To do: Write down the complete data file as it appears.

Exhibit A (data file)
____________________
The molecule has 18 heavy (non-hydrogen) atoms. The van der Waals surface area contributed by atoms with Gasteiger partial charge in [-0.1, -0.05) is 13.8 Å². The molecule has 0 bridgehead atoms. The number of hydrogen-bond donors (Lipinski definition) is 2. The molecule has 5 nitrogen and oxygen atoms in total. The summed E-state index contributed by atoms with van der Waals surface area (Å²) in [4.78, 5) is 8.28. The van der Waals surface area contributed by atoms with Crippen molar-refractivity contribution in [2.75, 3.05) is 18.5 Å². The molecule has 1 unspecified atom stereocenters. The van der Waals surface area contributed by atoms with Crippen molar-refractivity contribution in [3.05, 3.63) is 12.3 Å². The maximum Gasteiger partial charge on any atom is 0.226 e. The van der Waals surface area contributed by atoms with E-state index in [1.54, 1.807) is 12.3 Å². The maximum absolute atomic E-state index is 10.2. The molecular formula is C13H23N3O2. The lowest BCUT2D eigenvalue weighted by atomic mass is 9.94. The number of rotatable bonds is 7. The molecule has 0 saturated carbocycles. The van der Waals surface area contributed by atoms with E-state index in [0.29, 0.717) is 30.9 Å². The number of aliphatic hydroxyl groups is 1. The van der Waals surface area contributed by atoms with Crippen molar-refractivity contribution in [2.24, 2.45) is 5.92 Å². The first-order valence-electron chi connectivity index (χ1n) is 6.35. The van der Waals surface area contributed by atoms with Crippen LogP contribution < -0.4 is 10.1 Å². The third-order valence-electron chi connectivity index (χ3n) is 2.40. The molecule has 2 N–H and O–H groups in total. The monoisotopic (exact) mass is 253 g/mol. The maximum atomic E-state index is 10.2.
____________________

The molecule has 18 heavy (non-hydrogen) atoms. The van der Waals surface area contributed by atoms with Gasteiger partial charge in [-0.1, -0.05) is 13.8 Å². The molecule has 0 bridgehead atoms. The number of hydrogen-bond donors (Lipinski definition) is 2. The molecule has 5 nitrogen and oxygen atoms in total. The summed E-state index contributed by atoms with van der Waals surface area (Å²) in [4.78, 5) is 8.28. The van der Waals surface area contributed by atoms with Crippen molar-refractivity contribution in [2.75, 3.05) is 18.5 Å². The molecule has 1 unspecified atom stereocenters. The van der Waals surface area contributed by atoms with Crippen molar-refractivity contribution in [3.05, 3.63) is 12.3 Å². The maximum Gasteiger partial charge on any atom is 0.226 e. The van der Waals surface area contributed by atoms with E-state index in [1.54, 1.807) is 12.3 Å². The maximum absolute atomic E-state index is 10.2. The molecular formula is C13H23N3O2. The lowest BCUT2D eigenvalue weighted by atomic mass is 9.94. The number of rotatable bonds is 7. The molecule has 0 saturated carbocycles. The van der Waals surface area contributed by atoms with E-state index in [0.29, 0.717) is 30.9 Å². The number of aliphatic hydroxyl groups is 1. The van der Waals surface area contributed by atoms with Crippen molar-refractivity contribution in [2.24, 2.45) is 5.92 Å². The first-order valence-electron chi connectivity index (χ1n) is 6.35. The van der Waals surface area contributed by atoms with Crippen LogP contribution < -0.4 is 10.1 Å². The third-order valence-electron chi connectivity index (χ3n) is 2.40. The molecule has 2 N–H and O–H groups in total. The monoisotopic (exact) mass is 253 g/mol. The maximum atomic E-state index is 10.2.